Oct. 17. Surrender of Burgoyne.
Washington encamps at Valley Fprprp and Howe occupies Philadelphia.
June 28. Battle of Monmouth.
Dec. 29. British take Savannah.
Sept. 23. Naval victory of John Paul Jones.
May 12. Charleston taken by British.
Aug. 1 6. Battle of Camden.
Oct. 7. Battle of King's Mountain.
Adoption of the Articles of Confederation.
Oct. 19. Surrender of Cornwallis at Yorktown.
Nov. 30. Preliminary treaty of peace.
Sept. 3. Final treaty of peace signed.
Nov. 25. British army evacuates New York.
Dec. 4. Washington's farewell to his officers.
Shays's rebellion in Massachusetts.
FROM THE MAKING OF THE CONSTITUTION
TO THE CIVIL WAR
Ordinance of 1787 adopted.
May 14. Constitutional Convention meets at Philadelphia.
Sept. 17. Constitution finished and signed by the delegates.
Rufus Putnam plants first settlement in Ohio.
June 21. New Hampshire becomes the ninth state to ratify the Con-
stitution, securing its adoption.
March 4. New government goes into operation.
April 30. Washington inaugurated first President.
First census. Population 3,929,214.
Vermont admitted to the Union. St. Clair defeated by the Indians.
Jefferson founds Republican (Democratic) party.
Wayne defeats the Indians in battle of Fallen Timbers.
xxiv AMERICAN CHRONOLOGY
1795. Jay's treaty ratified.
1798. Alien and Sedition Laws enacted. Navy department established.
1798-1799. Kentucky and Virginia resolutions.
1799. Dec. 14. Washington dies at Mount Vernon.
1800. Overthrow of the Federal party.
Capital removed to Washington, D.C.
1801-1805. War with the Barbary States, North Africa.
1803. Purchase of Louisiana.
1804. Burr kills Hamilton in a duel.
1805-1807. Lewis and Clark expedition.
1806-1807. Burr's conspiracy, trial, and acquittal.
1807. Fulton succeeds with the steamboat.
June 22. The Leopard fires on the Chesapeake.
December. Jefferson's embargo enacted.
1808. Prohibition of the foreign slave trade.
1810. Population 7,239,881.
1811. Nov. 7. Battle of Tippecanoe.
1812. June 18. War declared against England.
Aug. 16. Hull surrenders Detroit.
Aug. 19. The Constitittion defeats the Guerriere.
Oct. 13. Battle of Queenstown Heights.
1813. Sept. 10. Perry's victory on Lake Erie.
Oct. I. Battle of the Thames.
Nov. 9. Battle of Talladega.
1814. July 25. Battle of Lundy's Lane.
Aug. 25. The British capture Washington.
Sept. II. Battle of Plattsburg and defeat of the British on Lak<
December. Hartford Convention.
Dec. 24. Treaty of Ghent.
815. Jan. 8. Battle of New Orleans.
1818. War with the Seminole Indians.
1819. Purchase of Florida from Spain.
First steamship, the Savannah, crosses the Atlantic.
1820. The Missouri Compromise.
Census shows a population of 9,633,822.
1823. Dec. 2. Monroe Doctrine promulgated.
1825. Opening of the Erie Canal.
1826. July 4. Death of John Adams and Thomas Jefferson.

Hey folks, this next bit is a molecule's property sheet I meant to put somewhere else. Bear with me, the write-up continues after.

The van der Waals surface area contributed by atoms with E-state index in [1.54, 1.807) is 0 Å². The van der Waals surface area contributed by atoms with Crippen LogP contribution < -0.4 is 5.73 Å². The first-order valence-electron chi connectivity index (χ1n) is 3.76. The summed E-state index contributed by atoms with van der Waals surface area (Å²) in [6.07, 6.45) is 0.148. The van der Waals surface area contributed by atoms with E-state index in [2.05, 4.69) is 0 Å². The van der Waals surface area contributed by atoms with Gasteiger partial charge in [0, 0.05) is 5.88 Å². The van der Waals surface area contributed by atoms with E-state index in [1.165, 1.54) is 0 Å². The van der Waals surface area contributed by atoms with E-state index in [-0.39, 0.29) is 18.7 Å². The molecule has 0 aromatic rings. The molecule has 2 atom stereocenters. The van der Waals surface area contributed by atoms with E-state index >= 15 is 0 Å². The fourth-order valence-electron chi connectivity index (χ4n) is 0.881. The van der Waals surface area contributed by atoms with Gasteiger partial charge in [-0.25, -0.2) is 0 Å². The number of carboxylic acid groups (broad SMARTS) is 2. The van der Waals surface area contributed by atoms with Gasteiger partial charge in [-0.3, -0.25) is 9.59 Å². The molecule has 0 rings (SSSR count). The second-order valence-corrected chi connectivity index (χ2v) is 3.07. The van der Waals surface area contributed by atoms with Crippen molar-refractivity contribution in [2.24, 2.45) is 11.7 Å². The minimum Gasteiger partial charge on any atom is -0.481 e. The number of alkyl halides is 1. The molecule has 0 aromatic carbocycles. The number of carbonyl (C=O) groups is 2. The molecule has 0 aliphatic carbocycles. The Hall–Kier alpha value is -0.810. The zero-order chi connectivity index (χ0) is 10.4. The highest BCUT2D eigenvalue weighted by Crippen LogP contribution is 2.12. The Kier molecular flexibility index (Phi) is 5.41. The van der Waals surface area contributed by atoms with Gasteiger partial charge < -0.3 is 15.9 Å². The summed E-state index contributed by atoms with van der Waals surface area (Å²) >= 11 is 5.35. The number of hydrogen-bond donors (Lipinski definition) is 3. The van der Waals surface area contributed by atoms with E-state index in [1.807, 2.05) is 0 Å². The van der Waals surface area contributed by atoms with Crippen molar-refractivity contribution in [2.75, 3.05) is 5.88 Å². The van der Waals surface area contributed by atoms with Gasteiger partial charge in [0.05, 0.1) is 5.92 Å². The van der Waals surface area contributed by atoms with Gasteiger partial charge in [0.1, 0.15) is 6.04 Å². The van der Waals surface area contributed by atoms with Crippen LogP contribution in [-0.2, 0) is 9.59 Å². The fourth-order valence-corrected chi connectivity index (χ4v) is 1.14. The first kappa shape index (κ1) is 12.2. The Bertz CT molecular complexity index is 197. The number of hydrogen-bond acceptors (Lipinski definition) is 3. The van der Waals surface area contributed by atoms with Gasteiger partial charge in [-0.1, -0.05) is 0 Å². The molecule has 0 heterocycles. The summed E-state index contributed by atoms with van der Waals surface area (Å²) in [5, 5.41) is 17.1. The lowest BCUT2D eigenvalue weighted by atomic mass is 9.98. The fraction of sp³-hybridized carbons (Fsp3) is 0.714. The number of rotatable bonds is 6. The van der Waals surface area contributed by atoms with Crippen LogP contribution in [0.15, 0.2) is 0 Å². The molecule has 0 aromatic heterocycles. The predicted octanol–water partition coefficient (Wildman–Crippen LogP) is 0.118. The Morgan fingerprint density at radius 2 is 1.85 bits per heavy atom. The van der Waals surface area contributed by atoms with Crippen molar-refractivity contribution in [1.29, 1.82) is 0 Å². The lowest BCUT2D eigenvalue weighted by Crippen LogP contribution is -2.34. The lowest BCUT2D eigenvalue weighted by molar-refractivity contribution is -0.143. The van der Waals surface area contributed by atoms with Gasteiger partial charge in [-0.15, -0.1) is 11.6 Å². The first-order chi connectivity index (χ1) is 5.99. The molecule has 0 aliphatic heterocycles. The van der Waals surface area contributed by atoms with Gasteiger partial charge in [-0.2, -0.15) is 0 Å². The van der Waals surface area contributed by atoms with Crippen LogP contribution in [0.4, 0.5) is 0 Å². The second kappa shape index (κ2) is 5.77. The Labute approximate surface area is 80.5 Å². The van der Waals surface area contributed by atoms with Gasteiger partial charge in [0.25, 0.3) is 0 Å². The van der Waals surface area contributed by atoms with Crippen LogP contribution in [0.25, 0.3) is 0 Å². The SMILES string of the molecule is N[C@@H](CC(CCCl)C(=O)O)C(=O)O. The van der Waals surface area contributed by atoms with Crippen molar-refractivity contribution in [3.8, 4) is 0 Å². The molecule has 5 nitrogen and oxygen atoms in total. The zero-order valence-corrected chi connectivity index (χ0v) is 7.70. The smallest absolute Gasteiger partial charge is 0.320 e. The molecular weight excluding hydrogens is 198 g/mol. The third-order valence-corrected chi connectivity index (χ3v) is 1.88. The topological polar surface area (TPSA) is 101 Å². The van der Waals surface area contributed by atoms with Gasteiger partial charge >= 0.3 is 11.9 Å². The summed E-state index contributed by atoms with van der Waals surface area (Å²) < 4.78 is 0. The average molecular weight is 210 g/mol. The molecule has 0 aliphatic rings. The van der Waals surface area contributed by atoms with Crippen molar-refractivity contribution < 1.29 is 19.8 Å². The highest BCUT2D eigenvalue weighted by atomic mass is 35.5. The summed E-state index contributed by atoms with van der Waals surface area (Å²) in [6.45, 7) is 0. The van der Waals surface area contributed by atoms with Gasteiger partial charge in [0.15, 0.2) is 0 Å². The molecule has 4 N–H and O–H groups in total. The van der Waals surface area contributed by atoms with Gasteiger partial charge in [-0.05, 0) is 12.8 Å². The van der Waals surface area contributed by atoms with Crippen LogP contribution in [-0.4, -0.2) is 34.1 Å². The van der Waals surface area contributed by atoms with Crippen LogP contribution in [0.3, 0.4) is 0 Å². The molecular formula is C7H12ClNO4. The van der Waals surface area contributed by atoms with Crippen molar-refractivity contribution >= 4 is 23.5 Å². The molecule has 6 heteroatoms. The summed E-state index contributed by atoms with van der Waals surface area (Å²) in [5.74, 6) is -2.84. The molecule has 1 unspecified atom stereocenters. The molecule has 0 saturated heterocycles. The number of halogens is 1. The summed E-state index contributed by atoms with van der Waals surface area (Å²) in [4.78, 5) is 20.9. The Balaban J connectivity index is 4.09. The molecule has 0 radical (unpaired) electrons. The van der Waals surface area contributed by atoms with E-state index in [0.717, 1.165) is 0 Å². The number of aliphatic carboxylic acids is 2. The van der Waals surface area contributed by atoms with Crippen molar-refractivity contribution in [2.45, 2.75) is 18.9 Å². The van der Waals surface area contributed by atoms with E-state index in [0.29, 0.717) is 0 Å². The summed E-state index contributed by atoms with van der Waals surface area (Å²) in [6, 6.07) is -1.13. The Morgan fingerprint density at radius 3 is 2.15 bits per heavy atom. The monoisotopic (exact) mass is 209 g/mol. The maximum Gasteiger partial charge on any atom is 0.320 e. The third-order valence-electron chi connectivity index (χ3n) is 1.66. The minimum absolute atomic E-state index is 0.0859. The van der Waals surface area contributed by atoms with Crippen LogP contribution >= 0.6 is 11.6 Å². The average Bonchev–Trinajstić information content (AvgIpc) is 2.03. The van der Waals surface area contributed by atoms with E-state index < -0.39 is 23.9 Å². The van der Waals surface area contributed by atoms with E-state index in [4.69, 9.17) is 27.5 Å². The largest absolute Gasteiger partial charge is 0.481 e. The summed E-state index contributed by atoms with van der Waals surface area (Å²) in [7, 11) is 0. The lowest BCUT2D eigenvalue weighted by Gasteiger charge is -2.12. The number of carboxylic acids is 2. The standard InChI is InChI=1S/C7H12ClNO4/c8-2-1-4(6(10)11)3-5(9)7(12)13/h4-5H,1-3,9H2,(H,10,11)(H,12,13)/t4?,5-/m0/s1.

1828. Building of the first passenger railway begun at Baltimore.
AMERICAN CHRONOLOGY xxv
1830. Fifth census. Population 12,866,020.
1832. Nov. 19. Nullification by South Carolina. Jackson vetoes bank
charter. Black Hawk War.
1833. Jackson removes bank deposits. Compromise tariff adopted.
1836. April 21. Battle of San Jacinto.
Wilkes's Antarctic expedition.
1837. Patent of the telegraph by Morse.
1840. Population 17,069,453.
1841. March 4. Howe invents the sewing machine.
1844. First telegraph line in America, between Baltimore and Washington.
1845. Death of Andrew Jackson.
1846. Beginning of the Mexican War. Fight of Palo Alto.
Walker tariff enacted. Wilmot Proviso introduced in Congress.
1847. Feb. 23. Battle of Buena Vista.
March 29. Capture of Vera Cruz by General Scott.
Conquest of California.
September. Fall of the City of Mexico.
1848. February. Treaty of Guadalupe Hidalgo.
Discovery of gold in California.
1850. Death of Calhoun.
July 9. Death of President Taylor.
Clay Compromise enacted.
Census shows population of 23,191,876.
1852. Death of Clay and Webster.
1854. May. Kansas-Nebraska bill enacted.
Commercial treaty with Japan.
1857. March 6. Dred Scott decision.
1858. First Atlantic cable laid.
Sept. 1 8. Mountain Meadow Massacre, Utah.
1859. John Brown's raid on Harper's Ferry.
1860. Population 31,443,321.
THE CIVIL WAR AND OUR OWN TIMES
1860. Dec. 20. Secession of South Carolina.
1861. Secession of Mississippi on Jan. 9; of Florida, Jan. 10; of Alabama,
Jan. ii; of Georgia, Jan. 19; of Louisiana, Jan. 26; of Texas,
Feb. I; of Virginia, April 17; of Arkansas, May 6; of North
Carolina, May 20; of Tennessee, June 8.
xxvi AMERICAN CHRONOLOGY
Feb. 4. Confederate government organized.
April 14. Fall of Fort Sumter.
July 21. Battle of Bull Run.
Nov. 8. Capture of Mason and Slidell.
Feb. 1 6. Surrender of Fort Donelson.
March 9. Duel between the Monitor and the Merrimac.
April 6-7. Battle of Shiloh.
April 1 6. Slavery abolished in District of Columbia.
April 25. Farragut captures New Orleans.
July i. Battle of Malvern Hill; last of the seven days' battle before
Aug. 30. Second battle of Bull Run.
Sept. 17. Battle of Antietam.
Dec. 13. Battle of Fredericksburg:
.1863. Jan. i. Lincoln issues Emancipation Proclamation.
Jan. 2. Battle of Murfreesboro.
May 2. Battle of Chancellorsville.
July 1-3. Battle of Gettysburg.
July 4. Surrender of Vicksburg.
Sept. 19-20. Battle of Chickamauga.
Nov. 19. Lincoln's address at Gettysburg.
Nov. 24-25. Battle of Chattanooga.
1864. May 6. Battle of the Wilderness.
May II. Battle of Spottsylvania.
June 19. The Kearsarge sinks the Alabama.
Aug. 5. Battle of Mobile Bay.
Sept. 2. Sherman captures Atlanta.
Oct. 19. Battle of Cedar Creek.
Nov. 15. Sherman begins his march to the sea.
Dec. 15-16. Battle of Nashville.
1865. April I. Battle of Five Forks.
April 3. Evacuation of Richmond.
April 9. Surrender of Lee at Appomattox.
April 14. Assassination of Lincoln; Andrew Johnson President.